In London and its neighbourhood the various divisions of the Benedictine Order were especially powerful. To them belonged the magnificent and wealthy abbey of Westminster; Canterbury and Rochester were also under their dominion, as well as the stately foundation of St. Albans; and to various denominations of the same Rule were assigned almost all the monasteries in London. St. Bartholomew's, and St. Mary Overies at the foot of London Bridge, were Augustinian, the monks of which Order were generally known as Austin Friars, but sometimes as White Friars. The Cluniac Order held Bermondsey Abbey, of which we have already spoken; and the Carthusians the magnificent foundation of the Charter House. There were also monasteries of Carmelites and Cistercians, who, however, preferred the country; and besides all these, the semi-military orders of Templars and Hospitallers. The Templars were originally lodged in , and afterwards in Fleet-street; whilst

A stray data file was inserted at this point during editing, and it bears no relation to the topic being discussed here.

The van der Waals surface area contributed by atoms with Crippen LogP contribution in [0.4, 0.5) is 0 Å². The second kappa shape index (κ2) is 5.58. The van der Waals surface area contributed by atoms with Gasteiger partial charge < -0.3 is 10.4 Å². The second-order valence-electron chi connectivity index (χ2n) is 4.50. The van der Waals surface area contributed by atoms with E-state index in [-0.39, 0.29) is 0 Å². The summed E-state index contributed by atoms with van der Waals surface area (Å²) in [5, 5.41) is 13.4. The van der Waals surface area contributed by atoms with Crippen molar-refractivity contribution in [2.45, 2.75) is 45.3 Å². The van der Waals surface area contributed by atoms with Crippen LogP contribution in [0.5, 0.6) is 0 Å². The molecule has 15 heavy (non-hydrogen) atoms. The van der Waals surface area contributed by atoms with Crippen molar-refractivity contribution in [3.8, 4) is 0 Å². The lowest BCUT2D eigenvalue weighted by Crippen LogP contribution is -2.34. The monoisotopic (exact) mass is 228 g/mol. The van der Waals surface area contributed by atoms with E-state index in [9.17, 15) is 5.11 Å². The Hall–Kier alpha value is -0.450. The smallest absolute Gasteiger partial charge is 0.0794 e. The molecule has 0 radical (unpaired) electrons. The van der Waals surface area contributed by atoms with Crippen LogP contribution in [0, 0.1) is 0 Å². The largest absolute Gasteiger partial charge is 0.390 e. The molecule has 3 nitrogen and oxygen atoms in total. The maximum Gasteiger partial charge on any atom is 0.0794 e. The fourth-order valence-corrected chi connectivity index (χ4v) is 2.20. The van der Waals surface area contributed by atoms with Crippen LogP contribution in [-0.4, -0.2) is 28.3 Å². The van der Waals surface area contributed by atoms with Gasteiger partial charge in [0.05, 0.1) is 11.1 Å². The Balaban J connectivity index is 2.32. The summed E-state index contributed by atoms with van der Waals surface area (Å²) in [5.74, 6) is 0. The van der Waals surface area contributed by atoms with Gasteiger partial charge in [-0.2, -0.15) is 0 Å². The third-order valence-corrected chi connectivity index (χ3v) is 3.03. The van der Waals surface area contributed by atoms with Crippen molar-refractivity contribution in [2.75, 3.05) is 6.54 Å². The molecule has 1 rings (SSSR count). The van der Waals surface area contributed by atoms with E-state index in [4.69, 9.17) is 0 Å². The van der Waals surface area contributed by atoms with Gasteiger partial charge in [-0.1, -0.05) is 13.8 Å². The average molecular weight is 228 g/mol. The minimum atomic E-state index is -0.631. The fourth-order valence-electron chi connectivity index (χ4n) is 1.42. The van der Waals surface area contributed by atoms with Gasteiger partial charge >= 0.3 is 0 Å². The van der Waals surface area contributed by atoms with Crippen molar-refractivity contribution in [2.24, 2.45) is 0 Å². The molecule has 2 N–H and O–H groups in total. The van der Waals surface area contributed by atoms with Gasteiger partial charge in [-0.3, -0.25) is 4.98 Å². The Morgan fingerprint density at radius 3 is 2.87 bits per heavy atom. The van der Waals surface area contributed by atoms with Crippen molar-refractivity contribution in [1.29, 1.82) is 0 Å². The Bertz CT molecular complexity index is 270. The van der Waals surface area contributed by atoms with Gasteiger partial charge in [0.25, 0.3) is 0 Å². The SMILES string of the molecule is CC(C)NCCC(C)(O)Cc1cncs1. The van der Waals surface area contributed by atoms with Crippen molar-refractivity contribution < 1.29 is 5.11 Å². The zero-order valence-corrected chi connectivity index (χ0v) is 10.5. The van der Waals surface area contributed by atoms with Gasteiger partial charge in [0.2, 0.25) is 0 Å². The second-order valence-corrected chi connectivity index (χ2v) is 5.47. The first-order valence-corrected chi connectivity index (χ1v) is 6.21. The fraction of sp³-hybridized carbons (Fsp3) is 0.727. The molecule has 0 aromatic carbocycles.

the Knights of St. John had their head-quarters at Clerkenwell, in a noble building, the interesting old gate of which is still to be seen, as well as the crypt underneath their church.